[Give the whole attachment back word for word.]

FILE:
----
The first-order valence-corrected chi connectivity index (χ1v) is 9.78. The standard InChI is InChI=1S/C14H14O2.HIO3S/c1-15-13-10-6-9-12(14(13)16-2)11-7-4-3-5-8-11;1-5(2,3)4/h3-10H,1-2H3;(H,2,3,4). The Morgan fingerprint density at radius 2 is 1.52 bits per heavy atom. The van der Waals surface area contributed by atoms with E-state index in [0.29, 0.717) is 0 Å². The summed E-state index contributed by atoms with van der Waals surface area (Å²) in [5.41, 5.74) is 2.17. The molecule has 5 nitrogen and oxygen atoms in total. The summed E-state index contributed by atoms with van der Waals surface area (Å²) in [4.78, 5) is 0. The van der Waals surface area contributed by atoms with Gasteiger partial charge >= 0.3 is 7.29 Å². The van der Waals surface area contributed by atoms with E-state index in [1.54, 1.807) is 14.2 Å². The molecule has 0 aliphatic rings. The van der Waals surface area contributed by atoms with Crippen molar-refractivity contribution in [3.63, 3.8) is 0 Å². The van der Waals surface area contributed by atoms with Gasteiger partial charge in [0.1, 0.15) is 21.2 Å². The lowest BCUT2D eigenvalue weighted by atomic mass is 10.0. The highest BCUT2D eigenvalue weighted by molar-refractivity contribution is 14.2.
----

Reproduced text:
The first-order valence-corrected chi connectivity index (χ1v) is 9.78. The standard InChI is InChI=1S/C14H14O2.HIO3S/c1-15-13-10-6-9-12(14(13)16-2)11-7-4-3-5-8-11;1-5(2,3)4/h3-10H,1-2H3;(H,2,3,4). The Morgan fingerprint density at radius 2 is 1.52 bits per heavy atom. The van der Waals surface area contributed by atoms with E-state index in [0.29, 0.717) is 0 Å². The summed E-state index contributed by atoms with van der Waals surface area (Å²) in [5.41, 5.74) is 2.17. The molecule has 5 nitrogen and oxygen atoms in total. The summed E-state index contributed by atoms with van der Waals surface area (Å²) in [4.78, 5) is 0. The van der Waals surface area contributed by atoms with Gasteiger partial charge >= 0.3 is 7.29 Å². The van der Waals surface area contributed by atoms with E-state index in [1.54, 1.807) is 14.2 Å². The molecule has 0 aliphatic rings. The van der Waals surface area contributed by atoms with Crippen molar-refractivity contribution in [3.63, 3.8) is 0 Å². The van der Waals surface area contributed by atoms with Gasteiger partial charge in [0.1, 0.15) is 21.2 Å². The lowest BCUT2D eigenvalue weighted by atomic mass is 10.0. The highest BCUT2D eigenvalue weighted by molar-refractivity contribution is 14.2.